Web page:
Bird Middle School is Eligible to Receive MSBA Grant

Middle schools have the possibility of a reconstruction or consolidation

Ashley Kuropatkin, Assistant News Editor

The Massachusetts School Building Authority (MSBA) accepted Bird Middle School into its Eligibility Period in order to receive a building grant. Within the next year, Walpole Public Schools will collaborate with the MSBA to form a project team that will plan to construct a new middle school. If Bird is reconstructed, the town will still operate with two middle schools. However, there is a possibility of building a larger middle school that consolidates Johnson Middle School with Bird. Walpole had entered both middle schools and the high school for this grant for the past three years, but the high school was taken out of consideration this year due to its past renovation in 2002. As for Johnson, they will have to re-apply again if they want a separate building grant.

“The other buildings won’t be left into disrepair, but they won’t have the major renovation like Bird will, unless Johnson is consolidated,” Superintendent Lincoln Lynch said. “Then, they will have the new space too.”

Walpole High School, Johnson and Bird each submitted a Statement of Interest to the MSBA to inform them about any existing deficiencies within each school. Bird’s statement addressed both the educational and structural insufficiencies of the school. Assistant Superintendent Bridget Gough worked to submit Bird’s statement.

“Built in 1961, Bird Middle School is near the end of its functional life, with structural and system deficiencies, a layout that does not support school safety and security, accessibility issues, programmatic requirements, and 21st Century learning,” Bird Middle School’s Statement of Interest said.

The MSBA takes many factors into consideration before accepting a town and its school system into their program; for example, this association is interested in the condition of the school—both its appearance and status of the current academic program. The facility as a whole is examined and MSBA determines whether the building has reached its useful age.

“Instead of all classrooms, you may want joint rooms where students can come from different classes and work together on project-based learning activities,” Lynch said. “You may want to adjust computer labs and create makerspaces to have robotics. The MSBA considers our current academic program and what we want it to look like.”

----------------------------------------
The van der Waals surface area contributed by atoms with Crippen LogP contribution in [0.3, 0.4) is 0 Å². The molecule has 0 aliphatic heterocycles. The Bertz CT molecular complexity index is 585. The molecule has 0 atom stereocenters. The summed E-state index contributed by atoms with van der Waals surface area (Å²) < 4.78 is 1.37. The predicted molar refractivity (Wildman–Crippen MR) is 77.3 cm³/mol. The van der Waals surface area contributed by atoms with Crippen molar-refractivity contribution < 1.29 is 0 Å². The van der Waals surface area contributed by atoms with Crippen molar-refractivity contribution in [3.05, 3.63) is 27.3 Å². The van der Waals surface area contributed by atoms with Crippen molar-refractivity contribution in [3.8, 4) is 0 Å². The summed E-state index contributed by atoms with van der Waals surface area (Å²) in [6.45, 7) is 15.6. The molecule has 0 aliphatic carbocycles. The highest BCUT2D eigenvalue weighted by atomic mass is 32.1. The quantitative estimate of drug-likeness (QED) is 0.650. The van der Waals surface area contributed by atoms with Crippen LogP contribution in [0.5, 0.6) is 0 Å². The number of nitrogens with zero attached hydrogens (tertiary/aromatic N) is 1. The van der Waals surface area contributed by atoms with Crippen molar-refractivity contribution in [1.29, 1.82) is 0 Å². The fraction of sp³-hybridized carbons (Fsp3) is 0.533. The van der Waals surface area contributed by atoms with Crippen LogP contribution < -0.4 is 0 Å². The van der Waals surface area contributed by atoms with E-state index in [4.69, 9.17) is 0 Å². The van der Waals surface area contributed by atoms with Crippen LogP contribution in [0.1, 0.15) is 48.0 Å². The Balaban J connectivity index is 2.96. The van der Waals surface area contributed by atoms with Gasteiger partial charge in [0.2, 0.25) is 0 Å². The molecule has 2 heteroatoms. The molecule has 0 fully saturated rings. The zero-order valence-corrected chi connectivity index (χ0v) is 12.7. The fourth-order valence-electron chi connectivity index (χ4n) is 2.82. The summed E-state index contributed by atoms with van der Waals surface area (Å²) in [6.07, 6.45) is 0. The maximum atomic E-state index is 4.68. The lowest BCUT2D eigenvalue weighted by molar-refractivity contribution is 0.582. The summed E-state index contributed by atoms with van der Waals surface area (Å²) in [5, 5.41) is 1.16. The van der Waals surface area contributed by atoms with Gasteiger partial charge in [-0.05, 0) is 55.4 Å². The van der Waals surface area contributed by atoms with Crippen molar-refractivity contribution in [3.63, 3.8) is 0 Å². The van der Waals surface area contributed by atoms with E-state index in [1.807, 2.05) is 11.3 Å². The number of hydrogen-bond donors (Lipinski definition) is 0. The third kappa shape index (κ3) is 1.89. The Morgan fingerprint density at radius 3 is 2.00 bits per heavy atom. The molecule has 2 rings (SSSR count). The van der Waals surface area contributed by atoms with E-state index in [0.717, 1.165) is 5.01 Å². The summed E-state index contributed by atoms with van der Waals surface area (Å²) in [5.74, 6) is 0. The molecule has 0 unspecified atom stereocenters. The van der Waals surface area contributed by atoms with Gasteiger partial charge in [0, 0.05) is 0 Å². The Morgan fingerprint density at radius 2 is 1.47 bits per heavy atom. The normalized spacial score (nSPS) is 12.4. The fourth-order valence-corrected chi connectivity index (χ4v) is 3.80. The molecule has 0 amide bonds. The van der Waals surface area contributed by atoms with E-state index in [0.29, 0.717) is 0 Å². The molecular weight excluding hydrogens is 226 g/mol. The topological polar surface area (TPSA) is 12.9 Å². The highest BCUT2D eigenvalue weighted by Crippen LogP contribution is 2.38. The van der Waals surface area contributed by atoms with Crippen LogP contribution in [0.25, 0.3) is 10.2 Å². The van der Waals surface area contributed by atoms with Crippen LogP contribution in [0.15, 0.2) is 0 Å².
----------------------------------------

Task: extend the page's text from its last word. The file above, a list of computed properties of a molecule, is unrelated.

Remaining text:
If the town receives the grant, building project will have to turn into a ballot question. The town taxpayers would vote to decide if they want a percentage of their taxes to go towards funding the renovation or replacement of the new school building.

“A really tall mountain to climb is going to be whether or not the taxpayers fund the building,” Lynch said. “We’re going to have to convince everybody to vote for it because not all taxpayers have kids in the school system.”

Within the state, other schools have benefitted from grants and the creation of new schools. In the past, Natick benefited from separate grants that have allowed them to build a new high school and now work towards a new middle school. Natick received around $110 million from the grants, and Walpole could receive about the same percentage as Natick if admitted into the future stages. The cost of the building is currently unknown, but the grant reimbursement will be between 40-45 percent of the total cost. The town will have to finish the educational plan, enrollment study and formation of a building committee before advancing into the Feasibility Stage. The community will spend time planning and preparing in order to make a decision regarding the education of future generations of children.

“I think it’s a slam-dunk that we will get into the grant program,” Lynch said. “I am highly confident.”